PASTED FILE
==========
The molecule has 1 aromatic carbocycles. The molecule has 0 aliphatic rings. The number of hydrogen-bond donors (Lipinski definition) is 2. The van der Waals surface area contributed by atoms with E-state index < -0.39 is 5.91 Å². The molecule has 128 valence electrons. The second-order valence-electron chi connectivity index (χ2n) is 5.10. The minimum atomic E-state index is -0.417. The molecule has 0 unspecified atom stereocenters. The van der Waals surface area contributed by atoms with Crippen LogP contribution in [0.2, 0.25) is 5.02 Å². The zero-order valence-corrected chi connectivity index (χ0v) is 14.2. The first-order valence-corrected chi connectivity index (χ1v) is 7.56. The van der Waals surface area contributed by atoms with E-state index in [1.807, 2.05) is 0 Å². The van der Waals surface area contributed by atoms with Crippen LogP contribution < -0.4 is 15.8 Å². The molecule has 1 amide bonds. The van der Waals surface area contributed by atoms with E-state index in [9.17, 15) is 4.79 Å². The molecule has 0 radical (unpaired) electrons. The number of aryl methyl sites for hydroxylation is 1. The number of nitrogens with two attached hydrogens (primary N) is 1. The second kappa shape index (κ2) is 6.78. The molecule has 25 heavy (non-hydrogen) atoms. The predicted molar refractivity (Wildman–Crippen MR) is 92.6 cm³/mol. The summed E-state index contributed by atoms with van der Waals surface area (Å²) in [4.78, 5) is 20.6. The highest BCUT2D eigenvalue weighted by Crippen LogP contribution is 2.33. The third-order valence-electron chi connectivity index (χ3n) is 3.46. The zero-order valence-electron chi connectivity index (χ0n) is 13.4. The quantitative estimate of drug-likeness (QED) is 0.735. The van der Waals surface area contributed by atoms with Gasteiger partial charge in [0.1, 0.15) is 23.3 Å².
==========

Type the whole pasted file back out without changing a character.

The molecule has 1 aromatic carbocycles. The molecule has 0 aliphatic rings. The number of hydrogen-bond donors (Lipinski definition) is 2. The van der Waals surface area contributed by atoms with E-state index < -0.39 is 5.91 Å². The molecule has 128 valence electrons. The second-order valence-electron chi connectivity index (χ2n) is 5.10. The minimum atomic E-state index is -0.417. The molecule has 0 unspecified atom stereocenters. The van der Waals surface area contributed by atoms with Crippen LogP contribution in [0.2, 0.25) is 5.02 Å². The zero-order valence-corrected chi connectivity index (χ0v) is 14.2. The first-order valence-corrected chi connectivity index (χ1v) is 7.56. The van der Waals surface area contributed by atoms with E-state index in [1.807, 2.05) is 0 Å². The van der Waals surface area contributed by atoms with Crippen LogP contribution < -0.4 is 15.8 Å². The molecule has 1 amide bonds. The van der Waals surface area contributed by atoms with E-state index in [9.17, 15) is 4.79 Å². The molecule has 0 radical (unpaired) electrons. The number of aryl methyl sites for hydroxylation is 1. The number of nitrogens with two attached hydrogens (primary N) is 1. The second kappa shape index (κ2) is 6.78. The molecule has 25 heavy (non-hydrogen) atoms. The predicted molar refractivity (Wildman–Crippen MR) is 92.6 cm³/mol. The summed E-state index contributed by atoms with van der Waals surface area (Å²) in [4.78, 5) is 20.6. The highest BCUT2D eigenvalue weighted by Crippen LogP contribution is 2.33. The third-order valence-electron chi connectivity index (χ3n) is 3.46. The zero-order valence-electron chi connectivity index (χ0n) is 13.4. The quantitative estimate of drug-likeness (QED) is 0.735. The van der Waals surface area contributed by atoms with Gasteiger partial charge in [0.1, 0.15) is 23.3 Å².